County Auditor Bill Fawley, running unopposed for eighth term, still enjoys his job


Bill Fawley considered retiring at the end of 2018 when he will complete his seventh term as Highland County auditor. But then he asked himself, what would he do then?

So instead of finding a hobby or catching up on his reading, Fawley will be running unopposed for his eighth term for an office he first won in 1990 after teaching school, working for three different congressmen and trying his hand in the commercial construction business.

Fawley, the son of the late Edgar and Marjorie Fawley, graduated from Lynchburg High School in 1964. He attended Union College in Barboursville, Ky., where he graduated with a B.S. specializing in Social Studies.

From there, he returned home and spent seven years teaching American History and math at Lynchburg-Clay High School, following in the footsteps of his father, who taught agriculture at Hillsboro High School for 34 years.

Then came an opportunity to do something completely different – working in the federal government. In 1976, Fawley, a lifelong Republican, joined the staff of Congressman Bill Harsha, working out of the 6th District office. When Harsha retired, Fawley – who in the meantime had married the former Dianne Wilson of Hillsboro — went to work for his successor, Hillsboro native Bob McEwen, but this time moving to Washington to work in the new congressman’s D.C. offices.

In 1982, Fawley accepted an offer from 4th District Congressman Mike Oxley to work for the Findlay Republican. After a couple of years, the Fawleys decided to pursue a different path, moving to Tennessee in 1984, where Bill worked for his father-in-law in the construction business, renovating hotels and other commercial properties.

But a touch of homesickness set in, and with a son, Will, born in 1987, an offer in 1988 from McEwen to work for the congressman again – this time out of the Hillsboro district office — was quickly accepted.

After spending years working for other elected officials, Fawley was tempted to throw his own hat into the ring. As part of his job with members of Congress, “I had met with auditors in different counties, visiting with them to talk about different issues,” said Fawley. “I thought what they did was interesting.”

Fawley’s first general election campaign in 1990 ended in something of a nail-biter as he defeated Democrat opponent Libby Musser by just 94 votes. He hasn’t faced an opponent since.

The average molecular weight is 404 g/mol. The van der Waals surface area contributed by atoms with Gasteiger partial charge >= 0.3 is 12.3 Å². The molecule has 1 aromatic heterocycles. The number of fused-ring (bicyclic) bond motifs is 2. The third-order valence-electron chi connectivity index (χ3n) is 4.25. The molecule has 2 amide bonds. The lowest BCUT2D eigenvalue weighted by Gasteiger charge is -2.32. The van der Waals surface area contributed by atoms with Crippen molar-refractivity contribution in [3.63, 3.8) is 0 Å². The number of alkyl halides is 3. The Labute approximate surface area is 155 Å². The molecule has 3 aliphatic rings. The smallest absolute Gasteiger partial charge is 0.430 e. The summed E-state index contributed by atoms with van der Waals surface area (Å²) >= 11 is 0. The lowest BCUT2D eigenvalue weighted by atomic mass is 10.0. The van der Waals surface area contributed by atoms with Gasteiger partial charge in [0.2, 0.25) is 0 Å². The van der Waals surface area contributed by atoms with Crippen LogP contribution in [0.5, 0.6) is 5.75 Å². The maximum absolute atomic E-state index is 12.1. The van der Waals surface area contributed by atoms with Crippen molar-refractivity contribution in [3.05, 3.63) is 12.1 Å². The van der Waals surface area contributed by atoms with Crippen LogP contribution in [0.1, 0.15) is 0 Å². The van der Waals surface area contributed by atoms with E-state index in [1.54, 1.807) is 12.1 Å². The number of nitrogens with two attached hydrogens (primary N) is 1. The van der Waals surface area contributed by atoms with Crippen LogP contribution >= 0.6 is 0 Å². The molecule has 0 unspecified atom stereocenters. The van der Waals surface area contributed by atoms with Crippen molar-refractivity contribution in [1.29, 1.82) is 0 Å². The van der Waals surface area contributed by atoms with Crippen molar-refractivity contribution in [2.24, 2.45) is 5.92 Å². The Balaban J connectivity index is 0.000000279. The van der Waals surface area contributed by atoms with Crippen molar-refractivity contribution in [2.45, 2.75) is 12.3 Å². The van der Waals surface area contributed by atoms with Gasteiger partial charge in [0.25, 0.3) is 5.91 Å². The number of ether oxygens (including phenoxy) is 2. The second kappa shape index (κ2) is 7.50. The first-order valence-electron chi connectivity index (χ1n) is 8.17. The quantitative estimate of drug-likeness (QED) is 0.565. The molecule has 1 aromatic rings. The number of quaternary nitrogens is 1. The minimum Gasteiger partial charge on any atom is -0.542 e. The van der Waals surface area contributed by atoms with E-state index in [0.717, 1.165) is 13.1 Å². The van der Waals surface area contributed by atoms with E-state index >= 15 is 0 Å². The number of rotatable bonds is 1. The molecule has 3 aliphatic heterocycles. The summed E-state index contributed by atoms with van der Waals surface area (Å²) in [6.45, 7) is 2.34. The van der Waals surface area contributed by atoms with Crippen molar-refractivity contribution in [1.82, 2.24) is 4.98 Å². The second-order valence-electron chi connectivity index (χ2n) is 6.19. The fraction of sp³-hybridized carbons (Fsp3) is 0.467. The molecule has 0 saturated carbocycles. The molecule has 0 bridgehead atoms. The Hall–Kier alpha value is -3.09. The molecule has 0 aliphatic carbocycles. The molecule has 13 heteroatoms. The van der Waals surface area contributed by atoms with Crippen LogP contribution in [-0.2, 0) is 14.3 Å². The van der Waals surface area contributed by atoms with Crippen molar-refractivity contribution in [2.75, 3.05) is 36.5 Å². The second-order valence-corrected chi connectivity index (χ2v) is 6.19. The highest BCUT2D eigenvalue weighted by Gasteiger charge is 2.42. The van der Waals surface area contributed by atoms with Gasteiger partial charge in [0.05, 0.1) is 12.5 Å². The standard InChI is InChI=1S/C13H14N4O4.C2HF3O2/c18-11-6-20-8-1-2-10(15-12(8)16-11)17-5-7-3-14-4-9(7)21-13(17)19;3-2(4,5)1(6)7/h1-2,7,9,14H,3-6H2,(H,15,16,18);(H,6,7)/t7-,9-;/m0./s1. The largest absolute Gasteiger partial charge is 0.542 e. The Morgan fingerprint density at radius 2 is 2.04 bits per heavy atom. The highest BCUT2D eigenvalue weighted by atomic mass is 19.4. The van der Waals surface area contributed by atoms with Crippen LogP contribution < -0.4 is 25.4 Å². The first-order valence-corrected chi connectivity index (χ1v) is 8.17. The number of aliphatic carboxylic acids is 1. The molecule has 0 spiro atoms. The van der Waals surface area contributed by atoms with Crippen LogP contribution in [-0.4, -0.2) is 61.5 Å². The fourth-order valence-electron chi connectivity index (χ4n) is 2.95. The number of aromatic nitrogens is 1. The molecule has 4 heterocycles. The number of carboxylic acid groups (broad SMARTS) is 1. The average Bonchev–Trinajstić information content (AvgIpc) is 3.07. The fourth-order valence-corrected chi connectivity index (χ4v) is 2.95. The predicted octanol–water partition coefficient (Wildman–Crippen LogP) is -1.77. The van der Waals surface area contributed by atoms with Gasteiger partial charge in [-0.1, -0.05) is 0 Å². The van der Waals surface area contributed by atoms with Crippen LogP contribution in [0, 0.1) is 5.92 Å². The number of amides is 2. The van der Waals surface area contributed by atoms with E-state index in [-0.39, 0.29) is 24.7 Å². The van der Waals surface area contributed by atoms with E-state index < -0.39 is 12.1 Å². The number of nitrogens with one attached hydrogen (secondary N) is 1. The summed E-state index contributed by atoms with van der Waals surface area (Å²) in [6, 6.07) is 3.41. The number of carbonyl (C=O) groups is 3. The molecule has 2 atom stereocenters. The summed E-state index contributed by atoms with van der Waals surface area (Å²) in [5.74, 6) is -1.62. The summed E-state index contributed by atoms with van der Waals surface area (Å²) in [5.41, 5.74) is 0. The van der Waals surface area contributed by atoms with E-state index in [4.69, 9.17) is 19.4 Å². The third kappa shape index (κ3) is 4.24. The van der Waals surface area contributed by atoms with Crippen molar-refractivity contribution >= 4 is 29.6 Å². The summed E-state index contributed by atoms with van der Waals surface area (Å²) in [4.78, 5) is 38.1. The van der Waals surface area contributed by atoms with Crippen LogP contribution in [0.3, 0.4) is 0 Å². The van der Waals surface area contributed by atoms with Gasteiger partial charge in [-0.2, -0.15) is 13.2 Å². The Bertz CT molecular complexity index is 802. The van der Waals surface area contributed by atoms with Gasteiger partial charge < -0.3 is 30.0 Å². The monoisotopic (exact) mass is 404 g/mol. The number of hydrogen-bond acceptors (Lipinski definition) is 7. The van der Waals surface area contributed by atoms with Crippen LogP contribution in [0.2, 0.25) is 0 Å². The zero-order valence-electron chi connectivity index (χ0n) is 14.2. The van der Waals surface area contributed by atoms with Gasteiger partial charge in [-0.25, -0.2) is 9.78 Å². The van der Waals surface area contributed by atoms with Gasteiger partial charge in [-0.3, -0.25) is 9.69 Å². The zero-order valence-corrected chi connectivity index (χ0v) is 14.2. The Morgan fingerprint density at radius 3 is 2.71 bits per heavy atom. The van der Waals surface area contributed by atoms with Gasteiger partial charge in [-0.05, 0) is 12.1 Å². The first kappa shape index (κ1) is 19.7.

In an interview Thursday, Fawley said his longevity in the office and his decision to run for yet another term boils down to one simple reason: “I enjoy what I’m doing.”

Likewise, other elected officials appreciate having him there.

“Bill’s knowledge of the budget, the reason behind things that were done in the past, and his history and experience are invaluable, especially when new people come into office,” said Shane Wilkin, president of the Highland County Board of Commissioners. During the economic downturn of 2009-2010, “We just relied on him almost daily,” said Wilkin.

Fawley remembers that time as the most challenging since he took office. The county’s General Fund budget faced a reduction of 30 percent, due to losses of tax revenues, state cuts to the Local Government Fund and other factors.

“Every office lost at least one employee, the sheriff more than that,” Fawley recalls.

Highland County Common Pleas Judge Rocky Coss agreed that Fawley’s knowledge and accessibility have been important for the county.

“He’s not hard to work with,” said Coss. “He’s always responsive to issues.” Fawley’s ability to recall details of past decisions comes in handy, said Coss. “I run across that a lot when talking with the commissioners. It’s an asset,” he said.

Anneka Collins, the Highland County prosecutor, agreed with Coss that Fawley is “easy to work with,” adding that he “is knowledgeable about what he does, and he keeps up with changes in the law really, really well.” She said Fawley has an impressive memory about why decisions that continue to have an impact were made in years past. “He remembers things,” she said. “He’ll say, ‘This is why they did that.’”